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1,300 times bigger than Sun: Largest yellow ‘hyper-giant’ star identified

Published time: March 14, 2014 09:02
Edited time: March 16, 2014 10:15
HR 5171, the brightest star just below the centre of this wide-field image, which is a yellow hypergiant, a very rare type of stars with only a dozen known in our galaxy. (AFP Photo / ESO / Digitized Sky Survey 2)

HR 5171, the brightest star just below the centre of this wide-field image, which is a yellow hypergiant, a very rare type of stars with only a dozen known in our galaxy. (AFP Photo / ESO / Digitized Sky Survey 2)

Astronomers have identified the largest ‘yellow’ star ever observed in our galaxy and one of the 10 largest ever discovered in total. The star is more than 1,300 times the diameter of the sun and 1,000,000 times brighter.

The star named HR 5171 A is 12,000 light-years from Earth and can even be seen with the naked eye. It was discovered by an international team of scientists using the European Space Organization’s Very Large Telescope Interferometer in Paranal, Chile.

Yellow hypergiants are extremely rare; approximately a dozen are known to exist in the Milky Way. In general, they are very unstable because of the stage of their ‘life’. The most well-known is Rho Cassiopeiae in the Cassiopeia constellation.

HR 5171 A is also 50 times bigger than red supergiant Betelgeuse in the Orion constellation.

The size of the star took the group of scientists by surprise, given their earlier observations. The work of Olivier Chesneau and his team is to be published in the journal Astronomy & Astrophysics.

Astronomers made a further surprising discovery about the star.

“The new observations also showed that this star has a very close binary partner, which was a real surprise,” said Chesneau from the Observatoire de la Côte d’Azur in Nice, France. “The two stars are so close that they touch and the whole system resembles a gigantic peanut.”

HR 5171 A is orbited by this companion – which is slightly hotter than the 5000 degrees Celsius (surface temperature) hypergiant – every 1,300 days.

“The companion we have found is very significant as it can have an influence on the fate of HR 5171 A, for example, stripping off its outer layers and modifying its evolution,” Chesneau said in a press release on the ESA’s website.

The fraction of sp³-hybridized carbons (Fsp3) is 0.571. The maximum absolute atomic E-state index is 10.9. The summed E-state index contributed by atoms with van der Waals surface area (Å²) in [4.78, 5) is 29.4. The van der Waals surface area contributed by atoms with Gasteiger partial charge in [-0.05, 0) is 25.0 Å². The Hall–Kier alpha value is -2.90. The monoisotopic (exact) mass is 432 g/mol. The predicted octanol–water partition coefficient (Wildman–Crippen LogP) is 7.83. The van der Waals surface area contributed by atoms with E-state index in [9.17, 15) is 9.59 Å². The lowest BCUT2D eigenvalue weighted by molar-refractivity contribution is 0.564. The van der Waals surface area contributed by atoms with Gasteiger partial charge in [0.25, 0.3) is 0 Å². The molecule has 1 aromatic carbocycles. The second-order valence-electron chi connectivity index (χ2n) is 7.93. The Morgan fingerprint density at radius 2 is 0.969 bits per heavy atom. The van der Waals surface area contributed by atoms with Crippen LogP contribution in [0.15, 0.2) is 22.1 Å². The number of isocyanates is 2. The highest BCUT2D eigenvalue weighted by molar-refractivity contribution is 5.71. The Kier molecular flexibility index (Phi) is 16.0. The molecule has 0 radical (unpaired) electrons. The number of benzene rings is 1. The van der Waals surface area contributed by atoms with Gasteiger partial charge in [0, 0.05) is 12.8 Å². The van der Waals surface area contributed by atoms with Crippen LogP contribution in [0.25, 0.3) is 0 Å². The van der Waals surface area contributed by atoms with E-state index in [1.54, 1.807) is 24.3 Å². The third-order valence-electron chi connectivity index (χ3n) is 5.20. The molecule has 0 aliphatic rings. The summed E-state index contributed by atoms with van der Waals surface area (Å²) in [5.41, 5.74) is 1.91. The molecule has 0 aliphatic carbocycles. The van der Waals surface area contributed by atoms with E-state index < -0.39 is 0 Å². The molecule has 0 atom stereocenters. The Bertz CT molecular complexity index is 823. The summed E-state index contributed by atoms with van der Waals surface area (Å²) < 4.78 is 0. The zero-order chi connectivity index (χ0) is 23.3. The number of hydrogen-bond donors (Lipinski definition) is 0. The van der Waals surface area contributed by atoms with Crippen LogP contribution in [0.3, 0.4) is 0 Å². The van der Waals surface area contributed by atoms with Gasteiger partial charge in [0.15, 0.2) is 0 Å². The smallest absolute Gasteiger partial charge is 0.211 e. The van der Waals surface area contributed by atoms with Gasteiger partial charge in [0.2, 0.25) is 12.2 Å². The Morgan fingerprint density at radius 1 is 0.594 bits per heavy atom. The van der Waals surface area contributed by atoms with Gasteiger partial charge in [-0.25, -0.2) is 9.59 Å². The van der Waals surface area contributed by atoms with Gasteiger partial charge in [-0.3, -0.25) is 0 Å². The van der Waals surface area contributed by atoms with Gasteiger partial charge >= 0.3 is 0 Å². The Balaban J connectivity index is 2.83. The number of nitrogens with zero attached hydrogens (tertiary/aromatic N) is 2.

The process of discovery was made using a method called interferometry, which collects and combines light from multiple telescopes, creating one new massive telescope.

Researchers collated data from past decades, noting that the star has been changing rapidly over the time period too. It has been increasing in size over the past 40 years and cooling down as it grows.

Comments (11)


eyeofinsight 14.03.2014 22:31

BillBo 14.03.2014 13:00

It makes perfect sense if you can read/comprehend the article correctly. It was IDENTIFIED, not "discovered.&am p;amp;qu ot;

Our ancient ancestors could see many stars with the naked eye, doesn't mean they really knew anything about them.


Ye ah, but he article clearly says ''discovered'' and not identified. You are being facetious and playing semantics. In case you are mistaken about about the meaning of discovered-to see, find, gain sight (something previously unseen). There you go.


nick 14.03.2014 17:06

Vlada 14.03.2014 11:54

Such a large star rapidly changing might not be a good news for us, particularly given its relatively close proximity to Earth. The rapidly changing phase means it is going into a supernovae soon, that is, exploding and subsequently cooling maybe even into a black hole (or a neutron star). Not only we have a looming worldwide political turmoil (a war?), but now that star is going to make a mess.


Bear in mind that we are seeing it as it was 12000 years ago. If it was heading towards supernova then, it may well no longer exist.


nick 14.03.2014 17:02

"1300 times bigger than the sun" is very different from "1300 times the diameter of the sun". So which is it?

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